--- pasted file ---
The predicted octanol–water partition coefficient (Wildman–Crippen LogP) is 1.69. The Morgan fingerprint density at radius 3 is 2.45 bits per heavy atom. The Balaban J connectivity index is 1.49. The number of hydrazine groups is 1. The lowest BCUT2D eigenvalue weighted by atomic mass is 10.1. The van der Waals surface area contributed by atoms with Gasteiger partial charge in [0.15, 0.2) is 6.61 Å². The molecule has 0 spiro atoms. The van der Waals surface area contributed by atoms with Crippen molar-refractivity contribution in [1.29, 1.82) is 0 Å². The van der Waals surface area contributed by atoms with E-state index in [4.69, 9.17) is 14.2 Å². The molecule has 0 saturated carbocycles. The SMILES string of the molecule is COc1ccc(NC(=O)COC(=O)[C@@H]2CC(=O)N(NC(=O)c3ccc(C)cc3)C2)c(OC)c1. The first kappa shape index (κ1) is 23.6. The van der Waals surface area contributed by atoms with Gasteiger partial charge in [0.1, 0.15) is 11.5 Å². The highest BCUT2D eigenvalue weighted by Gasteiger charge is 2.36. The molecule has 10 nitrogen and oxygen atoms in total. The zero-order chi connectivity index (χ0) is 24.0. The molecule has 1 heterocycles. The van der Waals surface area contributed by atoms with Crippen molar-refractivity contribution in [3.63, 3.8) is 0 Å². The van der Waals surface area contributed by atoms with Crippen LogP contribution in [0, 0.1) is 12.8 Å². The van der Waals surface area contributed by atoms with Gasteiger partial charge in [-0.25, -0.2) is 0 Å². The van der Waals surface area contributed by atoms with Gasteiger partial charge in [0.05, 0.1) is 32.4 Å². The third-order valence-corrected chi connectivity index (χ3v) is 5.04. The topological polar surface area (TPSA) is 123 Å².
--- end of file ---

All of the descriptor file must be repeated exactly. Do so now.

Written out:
The predicted octanol–water partition coefficient (Wildman–Crippen LogP) is 1.69. The Morgan fingerprint density at radius 3 is 2.45 bits per heavy atom. The Balaban J connectivity index is 1.49. The number of hydrazine groups is 1. The lowest BCUT2D eigenvalue weighted by atomic mass is 10.1. The van der Waals surface area contributed by atoms with Gasteiger partial charge in [0.15, 0.2) is 6.61 Å². The molecule has 0 spiro atoms. The van der Waals surface area contributed by atoms with Crippen molar-refractivity contribution in [1.29, 1.82) is 0 Å². The van der Waals surface area contributed by atoms with E-state index in [4.69, 9.17) is 14.2 Å². The molecule has 0 saturated carbocycles. The SMILES string of the molecule is COc1ccc(NC(=O)COC(=O)[C@@H]2CC(=O)N(NC(=O)c3ccc(C)cc3)C2)c(OC)c1. The first kappa shape index (κ1) is 23.6. The van der Waals surface area contributed by atoms with Gasteiger partial charge in [0.1, 0.15) is 11.5 Å². The highest BCUT2D eigenvalue weighted by Gasteiger charge is 2.36. The molecule has 10 nitrogen and oxygen atoms in total. The zero-order chi connectivity index (χ0) is 24.0. The molecule has 1 heterocycles. The van der Waals surface area contributed by atoms with Crippen molar-refractivity contribution in [3.63, 3.8) is 0 Å². The van der Waals surface area contributed by atoms with Crippen LogP contribution in [0, 0.1) is 12.8 Å². The van der Waals surface area contributed by atoms with Gasteiger partial charge in [-0.25, -0.2) is 0 Å². The van der Waals surface area contributed by atoms with Gasteiger partial charge in [0.05, 0.1) is 32.4 Å². The third-order valence-corrected chi connectivity index (χ3v) is 5.04. The topological polar surface area (TPSA) is 123 Å².